Tragedy at 12,000 feet
This west facing unplanned hike happened June 30, 1969. I was 18 years old at the time and was working in the Red Devil mine that myfamily leased. The mine was in the timber line below Mt. Tukuhnikivatz atabout 10,800 feet. Along the mountain road to the mine properties Charlie (the head miner) and I had for several days been observing an unusual feature on thetop of the mountain that became barely apparent with the melting snows. The feature had been pointed out to Charlie the week before by an acquaintance visiting from Texas that walked up to the mine from the M4 Ranch which was a half day trek. On Monday, June 30th, we worked most of the day and about 4:00PM decided that we were going to investigate what we were seeing. Our binoculars did provide some evidence that something was there. We just didn't know what it was. Our unplanned assent started with a canteen of water, flashlight and anelectric miner light. The initial climb was through Aspen groves which was easy to maneuver and then dense brush making going slow. We immerged from the timberline after about 3 hours. After hiking about 4 hours we began to run into debris fields of clothing and a couple of hours more we began finding metallic fragments. Thankful for the clear evening sky and the west facing hike, we had significant natural light to compensate for our clearly inadequate lamps. It wasn't until about 10 PM that we climbed to the saddle between Little Tuk North and below Tukuhnikivatz peak. Being the first to the wreckage I found a small single engine airplane upside down. I searched inside the plane through the broken out window and there was no one inside. The plane appeared to be flying from the North West crashing nose first with the momentum flipping the plane in the saddle. Had the plane another 50 or so feet in elevation it possiblywould have cleared the saddle.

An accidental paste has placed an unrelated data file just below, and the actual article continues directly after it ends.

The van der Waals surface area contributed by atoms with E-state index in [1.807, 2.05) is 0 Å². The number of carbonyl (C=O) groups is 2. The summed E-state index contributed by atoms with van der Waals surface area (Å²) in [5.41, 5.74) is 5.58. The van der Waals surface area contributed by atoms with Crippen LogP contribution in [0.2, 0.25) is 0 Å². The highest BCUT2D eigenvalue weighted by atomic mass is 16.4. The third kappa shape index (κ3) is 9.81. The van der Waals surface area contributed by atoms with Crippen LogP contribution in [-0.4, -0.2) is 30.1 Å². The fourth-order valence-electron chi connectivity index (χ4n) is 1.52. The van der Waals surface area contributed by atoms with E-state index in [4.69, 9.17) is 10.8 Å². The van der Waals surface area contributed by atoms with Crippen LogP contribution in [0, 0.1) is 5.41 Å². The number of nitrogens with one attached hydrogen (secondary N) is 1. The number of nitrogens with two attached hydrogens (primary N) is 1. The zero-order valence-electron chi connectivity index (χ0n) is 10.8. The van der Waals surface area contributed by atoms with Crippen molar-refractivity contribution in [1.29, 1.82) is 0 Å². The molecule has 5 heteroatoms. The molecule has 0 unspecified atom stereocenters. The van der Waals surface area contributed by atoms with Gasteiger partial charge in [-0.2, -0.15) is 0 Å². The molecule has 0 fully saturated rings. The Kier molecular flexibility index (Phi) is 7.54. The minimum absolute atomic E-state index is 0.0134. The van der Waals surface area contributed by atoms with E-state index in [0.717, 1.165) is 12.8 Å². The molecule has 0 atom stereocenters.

Flying from Farmington, New Mexico to Billings, Montana, in a small single engine plane, Don and Karen Pullman were lost. According to UPI on Monday, November 18, 1968, “the search for a light plane with a California couple on board missing since Wednesday on a flight from Farmington, New Mexico to Billings continued without luck Sunday. More than 10 light planes look to the air and sheriffs' officers and volunteers conducted a ground search for the plane, piloted by Don Pullman of Torrance, Calif. A search spokesman at Lynch Flight Service, Logan Field, Billings, said Pullman was accompanied by his wife. The plane disappeared Wednesday after Pullman radioed to Logan Field saying he was over Acton (Montana) and approaching for a landing. Searchers said this was strange since Acton was northwest of Billings and a plane coming into the state from the south would not normally fly over Acton. Therefore, they said the search was being expanded south of Billings on the theory that Hullman was mistaken in his position. The search did not get into high gear until Friday after it was found that Pullman,an engineer, never reported at the Montana Power Co. steam plant where he hadmade an appointment to do some work. Prior to that, he had been doing some,work in the Farmington area”.
On Tuesday, November 12, 1968, according to the Billings(AP), “Private aircraft from the Billings area took to the air again Monday in their search for some clue to the whereabouts of a light plane with two aboard missing since Wednesday on a flight to Billings from Farmington, New Mexico. More than 20 aircraft combed the Billings-Acton area Sunday to no avail, John Lynch, search coordinator said. Missing are the pilot, Don Hullman, 25, and his wife Karen, 22, of Cleveland, Ohio. Don Hullman, an electrical engineer for the Bailey Meter Co, of Cleveland, had been working in Billings in connection with the operation of the new Montana Power Co. steam electric generating plant. Pullman's last radio message said he was about 15 miles north of Billings. Pullman's parents arrived in Billings from Columbus, Ohio, Saturday and the senior Pullman assisted in search operations Sunday. Search coordinator John Lynch said efforts were being made to pinpoint Pullman's location when he was last heard from by radio”.